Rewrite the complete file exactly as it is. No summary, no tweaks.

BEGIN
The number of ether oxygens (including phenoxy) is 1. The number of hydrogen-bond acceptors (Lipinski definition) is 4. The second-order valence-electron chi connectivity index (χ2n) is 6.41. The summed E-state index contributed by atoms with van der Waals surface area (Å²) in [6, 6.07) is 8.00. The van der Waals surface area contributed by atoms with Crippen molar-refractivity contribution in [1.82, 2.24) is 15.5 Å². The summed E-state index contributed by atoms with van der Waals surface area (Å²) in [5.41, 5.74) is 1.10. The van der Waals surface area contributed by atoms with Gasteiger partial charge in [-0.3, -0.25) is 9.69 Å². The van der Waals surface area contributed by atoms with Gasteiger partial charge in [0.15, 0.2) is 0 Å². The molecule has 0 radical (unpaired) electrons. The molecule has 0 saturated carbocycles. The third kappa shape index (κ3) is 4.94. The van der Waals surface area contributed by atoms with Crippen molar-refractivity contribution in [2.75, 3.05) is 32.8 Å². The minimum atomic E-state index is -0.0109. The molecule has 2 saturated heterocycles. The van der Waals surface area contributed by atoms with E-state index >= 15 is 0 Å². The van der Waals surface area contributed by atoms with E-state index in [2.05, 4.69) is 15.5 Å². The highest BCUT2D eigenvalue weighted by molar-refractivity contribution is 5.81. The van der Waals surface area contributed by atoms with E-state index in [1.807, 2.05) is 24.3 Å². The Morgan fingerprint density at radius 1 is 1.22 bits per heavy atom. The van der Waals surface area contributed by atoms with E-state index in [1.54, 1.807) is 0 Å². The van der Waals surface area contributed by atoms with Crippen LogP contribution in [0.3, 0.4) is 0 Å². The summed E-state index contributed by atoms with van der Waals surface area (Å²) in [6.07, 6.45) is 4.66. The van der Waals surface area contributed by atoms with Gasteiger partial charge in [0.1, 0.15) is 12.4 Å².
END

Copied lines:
The number of ether oxygens (including phenoxy) is 1. The number of hydrogen-bond acceptors (Lipinski definition) is 4. The second-order valence-electron chi connectivity index (χ2n) is 6.41. The summed E-state index contributed by atoms with van der Waals surface area (Å²) in [6, 6.07) is 8.00. The van der Waals surface area contributed by atoms with Crippen molar-refractivity contribution in [1.82, 2.24) is 15.5 Å². The summed E-state index contributed by atoms with van der Waals surface area (Å²) in [5.41, 5.74) is 1.10. The van der Waals surface area contributed by atoms with Gasteiger partial charge in [-0.3, -0.25) is 9.69 Å². The van der Waals surface area contributed by atoms with Gasteiger partial charge in [0.15, 0.2) is 0 Å². The molecule has 0 radical (unpaired) electrons. The molecule has 0 saturated carbocycles. The third kappa shape index (κ3) is 4.94. The van der Waals surface area contributed by atoms with Crippen molar-refractivity contribution in [2.75, 3.05) is 32.8 Å². The minimum atomic E-state index is -0.0109. The molecule has 2 saturated heterocycles. The van der Waals surface area contributed by atoms with E-state index >= 15 is 0 Å². The van der Waals surface area contributed by atoms with E-state index in [2.05, 4.69) is 15.5 Å². The highest BCUT2D eigenvalue weighted by molar-refractivity contribution is 5.81. The van der Waals surface area contributed by atoms with E-state index in [1.807, 2.05) is 24.3 Å². The Morgan fingerprint density at radius 1 is 1.22 bits per heavy atom. The van der Waals surface area contributed by atoms with E-state index in [1.54, 1.807) is 0 Å². The van der Waals surface area contributed by atoms with Crippen LogP contribution in [0.3, 0.4) is 0 Å². The summed E-state index contributed by atoms with van der Waals surface area (Å²) in [6.07, 6.45) is 4.66. The van der Waals surface area contributed by atoms with Gasteiger partial charge in [0.1, 0.15) is 12.4 Å².